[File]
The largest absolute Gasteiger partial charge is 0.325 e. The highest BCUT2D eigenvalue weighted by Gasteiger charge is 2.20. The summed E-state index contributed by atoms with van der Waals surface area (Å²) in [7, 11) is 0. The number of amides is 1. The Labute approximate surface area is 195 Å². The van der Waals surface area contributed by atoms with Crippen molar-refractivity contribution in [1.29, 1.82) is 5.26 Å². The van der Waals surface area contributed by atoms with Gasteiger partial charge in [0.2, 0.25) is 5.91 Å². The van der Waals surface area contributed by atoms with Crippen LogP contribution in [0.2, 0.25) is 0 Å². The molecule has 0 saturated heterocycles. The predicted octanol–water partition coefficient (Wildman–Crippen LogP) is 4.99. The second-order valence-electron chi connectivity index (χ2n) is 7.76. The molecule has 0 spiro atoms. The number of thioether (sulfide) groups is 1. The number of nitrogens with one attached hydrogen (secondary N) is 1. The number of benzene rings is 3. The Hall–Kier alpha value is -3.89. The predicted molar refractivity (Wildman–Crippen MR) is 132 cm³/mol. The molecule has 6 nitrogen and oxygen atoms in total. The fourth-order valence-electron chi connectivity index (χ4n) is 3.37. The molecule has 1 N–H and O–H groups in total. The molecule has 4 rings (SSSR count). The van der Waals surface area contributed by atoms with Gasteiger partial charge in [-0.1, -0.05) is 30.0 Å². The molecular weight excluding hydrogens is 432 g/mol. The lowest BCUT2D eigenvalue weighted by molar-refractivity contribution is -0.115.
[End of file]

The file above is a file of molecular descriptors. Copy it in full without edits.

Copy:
The largest absolute Gasteiger partial charge is 0.325 e. The highest BCUT2D eigenvalue weighted by Gasteiger charge is 2.20. The summed E-state index contributed by atoms with van der Waals surface area (Å²) in [7, 11) is 0. The number of amides is 1. The Labute approximate surface area is 195 Å². The van der Waals surface area contributed by atoms with Crippen molar-refractivity contribution in [1.29, 1.82) is 5.26 Å². The van der Waals surface area contributed by atoms with Gasteiger partial charge in [0.2, 0.25) is 5.91 Å². The van der Waals surface area contributed by atoms with Crippen LogP contribution in [0.2, 0.25) is 0 Å². The molecule has 0 saturated heterocycles. The predicted octanol–water partition coefficient (Wildman–Crippen LogP) is 4.99. The second-order valence-electron chi connectivity index (χ2n) is 7.76. The molecule has 0 spiro atoms. The number of thioether (sulfide) groups is 1. The number of nitrogens with one attached hydrogen (secondary N) is 1. The number of benzene rings is 3. The Hall–Kier alpha value is -3.89. The predicted molar refractivity (Wildman–Crippen MR) is 132 cm³/mol. The molecule has 6 nitrogen and oxygen atoms in total. The fourth-order valence-electron chi connectivity index (χ4n) is 3.37. The molecule has 1 N–H and O–H groups in total. The molecule has 4 rings (SSSR count). The van der Waals surface area contributed by atoms with Gasteiger partial charge in [-0.1, -0.05) is 30.0 Å². The molecular weight excluding hydrogens is 432 g/mol. The lowest BCUT2D eigenvalue weighted by molar-refractivity contribution is -0.115.